Home > Uncategorized > Oxfam report on the rich-poor divide

Oxfam report on the rich-poor divide

  1. April 28, 2018 at 3:31 pm

    One thing we know about billionaires: they don’t much worry about how well others are doing or else they would remedy the situation. Is that called psychopathology or the behavioural dysfunction in social disorganization? https://www.merriam-webster.com/dictionary/psychopathology

    • Benjamin Morgentau
      April 29, 2018 at 6:14 am

      The subject is well understood i believe and one if them is named the dark triade. I paste the first few lines from a wikipedia entry here…

      “The dark triad is a subject in psychology that focuses on three personality traits: narcissism, Machiavellianism, and psychopathy.Use of the term “dark” implies that people possessing these traits have malevolent qualities.

      Research on the dark triad is used in applied psychology, especially within the fields of law enforcement, clinical psychology, and business management. People scoring high on these traits are more likely to commit crimes, cause social distress and create severe problems for an organization, especially if they are in leadership positions (for more information, see psychopathy, narcissism, and Machiavellianism in the workplace).

      All three dark triad traits are conceptually distinct although empirical evidence shows them to be overlapping. They are associated with a callous-manipulative interpersonal style.

      Narcissism is characterized by grandiosity, pride, egotism, and a lack of empathy.
      Machiavellianism is characterized by manipulation and exploitation of others, a cynical disregard for morality, and a focus on self-interest and deception.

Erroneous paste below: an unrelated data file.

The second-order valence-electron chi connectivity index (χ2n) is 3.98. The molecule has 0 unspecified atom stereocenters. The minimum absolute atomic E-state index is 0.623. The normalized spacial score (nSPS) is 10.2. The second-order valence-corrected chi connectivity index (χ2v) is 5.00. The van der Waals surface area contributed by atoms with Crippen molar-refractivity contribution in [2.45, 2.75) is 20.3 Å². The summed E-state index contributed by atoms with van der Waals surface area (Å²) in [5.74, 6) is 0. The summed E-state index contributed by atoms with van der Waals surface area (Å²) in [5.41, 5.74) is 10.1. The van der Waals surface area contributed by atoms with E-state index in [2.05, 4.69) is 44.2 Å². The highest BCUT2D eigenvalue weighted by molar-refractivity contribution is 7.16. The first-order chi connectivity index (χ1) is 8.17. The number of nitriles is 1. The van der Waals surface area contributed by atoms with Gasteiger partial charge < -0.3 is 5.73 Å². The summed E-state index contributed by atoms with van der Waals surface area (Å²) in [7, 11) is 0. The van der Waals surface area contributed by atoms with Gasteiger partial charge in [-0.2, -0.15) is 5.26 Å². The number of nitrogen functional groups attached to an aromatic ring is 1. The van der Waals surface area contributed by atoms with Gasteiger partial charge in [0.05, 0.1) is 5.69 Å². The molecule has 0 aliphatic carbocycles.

Psychopathy is characterized by continuing antisocial behavior, impulsivity, selfishness, callousness, and remorselessness.”

  2. May 13, 2018 at 12:36 pm

    Humans create traditions/fictions to explain the world and their actions in it. Often using these to justify their actions. Rich and powerful humans have put a great deal of effort into creating the cultures that explain, justify, and even defend their power and wealth, relative to humans who not rich or powerful. A few examples – divine right, meritocratic, the strongest, natural leaders, liberalism, protecting society, etc. Of course, none of these works unless both those who are and who are not rich and/or powerful believe them and live them. Since these are human creations, humans can also destroy them. How can this happen? For example, the rich/powerful may abuse the situation and those outside it until anger creates a revolution, bloodshed, death, etc. Think the French Revolution. Professional critics (e.g., academics) may undermine the mythology. The mythology may become irrelevant in differentiating between good/bad, useful/useless. Countering factors may disrupt the mythology. Psychopathology has already been mentioned, here. The mythologies may become too inflexible; unable to effectively deal with change. The current mythologies supporting the divisions on wealth and power are elaborate and multilayered, centered around markets, competition, and automatic devices to preserve society. But they are now under great and continuing pressure. How long they will last is difficult to say, but they are near collapse. Should economists help that collapse?

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